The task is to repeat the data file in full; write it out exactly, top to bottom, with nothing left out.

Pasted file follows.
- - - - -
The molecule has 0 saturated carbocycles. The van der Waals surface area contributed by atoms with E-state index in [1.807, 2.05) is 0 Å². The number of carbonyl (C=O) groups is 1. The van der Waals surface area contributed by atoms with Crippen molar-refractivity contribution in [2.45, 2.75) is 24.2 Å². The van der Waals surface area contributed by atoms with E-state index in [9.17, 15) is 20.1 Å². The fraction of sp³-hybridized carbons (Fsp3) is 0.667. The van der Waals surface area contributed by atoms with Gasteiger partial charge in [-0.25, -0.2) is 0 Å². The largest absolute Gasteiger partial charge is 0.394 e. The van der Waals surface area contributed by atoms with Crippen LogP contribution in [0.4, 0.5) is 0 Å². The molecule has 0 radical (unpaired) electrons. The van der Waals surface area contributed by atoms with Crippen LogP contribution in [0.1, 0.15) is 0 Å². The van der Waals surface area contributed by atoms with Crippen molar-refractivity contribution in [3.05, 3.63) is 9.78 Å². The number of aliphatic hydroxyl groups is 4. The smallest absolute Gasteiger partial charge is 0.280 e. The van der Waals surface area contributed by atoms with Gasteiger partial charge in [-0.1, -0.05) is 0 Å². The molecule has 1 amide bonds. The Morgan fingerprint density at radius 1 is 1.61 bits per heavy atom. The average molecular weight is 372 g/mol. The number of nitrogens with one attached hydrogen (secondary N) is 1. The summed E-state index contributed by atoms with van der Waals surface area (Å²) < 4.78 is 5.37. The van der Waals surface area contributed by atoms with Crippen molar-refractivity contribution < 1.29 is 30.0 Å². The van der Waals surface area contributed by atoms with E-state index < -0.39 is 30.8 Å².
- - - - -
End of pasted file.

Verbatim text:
The molecule has 0 saturated carbocycles. The van der Waals surface area contributed by atoms with E-state index in [1.807, 2.05) is 0 Å². The number of carbonyl (C=O) groups is 1. The van der Waals surface area contributed by atoms with Crippen molar-refractivity contribution in [2.45, 2.75) is 24.2 Å². The van der Waals surface area contributed by atoms with E-state index in [9.17, 15) is 20.1 Å². The fraction of sp³-hybridized carbons (Fsp3) is 0.667. The van der Waals surface area contributed by atoms with Gasteiger partial charge in [-0.25, -0.2) is 0 Å². The largest absolute Gasteiger partial charge is 0.394 e. The van der Waals surface area contributed by atoms with Crippen LogP contribution in [0.4, 0.5) is 0 Å². The molecule has 0 radical (unpaired) electrons. The van der Waals surface area contributed by atoms with Crippen LogP contribution in [0.1, 0.15) is 0 Å². The van der Waals surface area contributed by atoms with Crippen molar-refractivity contribution in [3.05, 3.63) is 9.78 Å². The number of aliphatic hydroxyl groups is 4. The smallest absolute Gasteiger partial charge is 0.280 e. The van der Waals surface area contributed by atoms with Gasteiger partial charge in [-0.1, -0.05) is 0 Å². The molecule has 1 amide bonds. The Morgan fingerprint density at radius 1 is 1.61 bits per heavy atom. The average molecular weight is 372 g/mol. The number of nitrogens with one attached hydrogen (secondary N) is 1. The summed E-state index contributed by atoms with van der Waals surface area (Å²) < 4.78 is 5.37. The van der Waals surface area contributed by atoms with Crippen molar-refractivity contribution < 1.29 is 30.0 Å². The van der Waals surface area contributed by atoms with E-state index < -0.39 is 30.8 Å².